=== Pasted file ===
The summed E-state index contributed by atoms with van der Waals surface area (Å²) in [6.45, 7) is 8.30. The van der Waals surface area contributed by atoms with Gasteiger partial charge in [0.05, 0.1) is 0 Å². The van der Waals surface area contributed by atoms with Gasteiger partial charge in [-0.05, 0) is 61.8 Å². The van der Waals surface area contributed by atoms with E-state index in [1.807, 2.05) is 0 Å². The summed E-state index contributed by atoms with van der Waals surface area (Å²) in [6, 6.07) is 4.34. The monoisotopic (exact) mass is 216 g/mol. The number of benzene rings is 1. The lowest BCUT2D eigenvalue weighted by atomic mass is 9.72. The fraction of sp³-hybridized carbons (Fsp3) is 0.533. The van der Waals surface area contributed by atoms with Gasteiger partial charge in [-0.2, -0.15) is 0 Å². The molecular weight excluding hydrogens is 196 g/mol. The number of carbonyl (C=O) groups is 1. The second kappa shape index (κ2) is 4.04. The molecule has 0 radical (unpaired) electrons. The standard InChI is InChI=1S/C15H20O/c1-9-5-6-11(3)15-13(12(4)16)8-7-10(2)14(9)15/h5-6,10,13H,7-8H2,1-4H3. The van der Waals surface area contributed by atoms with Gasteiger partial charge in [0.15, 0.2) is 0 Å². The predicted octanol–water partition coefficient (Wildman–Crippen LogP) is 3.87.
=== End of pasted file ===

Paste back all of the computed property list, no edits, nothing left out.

The summed E-state index contributed by atoms with van der Waals surface area (Å²) in [6.45, 7) is 8.30. The van der Waals surface area contributed by atoms with Gasteiger partial charge in [0.05, 0.1) is 0 Å². The van der Waals surface area contributed by atoms with Gasteiger partial charge in [-0.05, 0) is 61.8 Å². The van der Waals surface area contributed by atoms with E-state index in [1.807, 2.05) is 0 Å². The summed E-state index contributed by atoms with van der Waals surface area (Å²) in [6, 6.07) is 4.34. The monoisotopic (exact) mass is 216 g/mol. The number of benzene rings is 1. The lowest BCUT2D eigenvalue weighted by atomic mass is 9.72. The fraction of sp³-hybridized carbons (Fsp3) is 0.533. The van der Waals surface area contributed by atoms with Gasteiger partial charge in [-0.2, -0.15) is 0 Å². The molecular weight excluding hydrogens is 196 g/mol. The number of carbonyl (C=O) groups is 1. The second kappa shape index (κ2) is 4.04. The molecule has 0 radical (unpaired) electrons. The standard InChI is InChI=1S/C15H20O/c1-9-5-6-11(3)15-13(12(4)16)8-7-10(2)14(9)15/h5-6,10,13H,7-8H2,1-4H3. The van der Waals surface area contributed by atoms with Gasteiger partial charge in [0.15, 0.2) is 0 Å². The predicted octanol–water partition coefficient (Wildman–Crippen LogP) is 3.87.